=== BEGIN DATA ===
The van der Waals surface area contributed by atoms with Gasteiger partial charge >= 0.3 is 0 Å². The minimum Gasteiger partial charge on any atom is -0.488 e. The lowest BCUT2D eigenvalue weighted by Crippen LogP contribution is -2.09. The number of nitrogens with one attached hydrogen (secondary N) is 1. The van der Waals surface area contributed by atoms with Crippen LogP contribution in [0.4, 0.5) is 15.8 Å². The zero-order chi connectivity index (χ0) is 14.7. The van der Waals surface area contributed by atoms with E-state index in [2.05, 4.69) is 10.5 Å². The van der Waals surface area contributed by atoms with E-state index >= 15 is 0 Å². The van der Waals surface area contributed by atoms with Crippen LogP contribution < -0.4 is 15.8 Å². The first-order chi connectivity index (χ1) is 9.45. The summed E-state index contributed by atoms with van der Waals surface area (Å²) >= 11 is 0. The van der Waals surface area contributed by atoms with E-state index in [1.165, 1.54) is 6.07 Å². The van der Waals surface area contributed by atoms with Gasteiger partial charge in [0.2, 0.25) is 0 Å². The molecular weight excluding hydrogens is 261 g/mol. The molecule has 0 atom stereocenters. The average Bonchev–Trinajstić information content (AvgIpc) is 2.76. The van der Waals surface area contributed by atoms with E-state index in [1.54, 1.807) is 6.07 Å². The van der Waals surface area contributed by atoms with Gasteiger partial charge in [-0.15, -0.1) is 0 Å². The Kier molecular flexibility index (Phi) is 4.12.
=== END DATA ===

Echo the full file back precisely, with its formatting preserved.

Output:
The van der Waals surface area contributed by atoms with Gasteiger partial charge >= 0.3 is 0 Å². The minimum Gasteiger partial charge on any atom is -0.488 e. The lowest BCUT2D eigenvalue weighted by Crippen LogP contribution is -2.09. The number of nitrogens with one attached hydrogen (secondary N) is 1. The van der Waals surface area contributed by atoms with Crippen LogP contribution in [0.4, 0.5) is 15.8 Å². The zero-order chi connectivity index (χ0) is 14.7. The van der Waals surface area contributed by atoms with E-state index in [2.05, 4.69) is 10.5 Å². The van der Waals surface area contributed by atoms with E-state index >= 15 is 0 Å². The van der Waals surface area contributed by atoms with Crippen LogP contribution < -0.4 is 15.8 Å². The first-order chi connectivity index (χ1) is 9.45. The summed E-state index contributed by atoms with van der Waals surface area (Å²) >= 11 is 0. The van der Waals surface area contributed by atoms with E-state index in [1.165, 1.54) is 6.07 Å². The van der Waals surface area contributed by atoms with Gasteiger partial charge in [0.2, 0.25) is 0 Å². The molecular weight excluding hydrogens is 261 g/mol. The molecule has 0 atom stereocenters. The average Bonchev–Trinajstić information content (AvgIpc) is 2.76. The van der Waals surface area contributed by atoms with E-state index in [1.54, 1.807) is 6.07 Å². The van der Waals surface area contributed by atoms with Gasteiger partial charge in [-0.15, -0.1) is 0 Å². The Kier molecular flexibility index (Phi) is 4.12.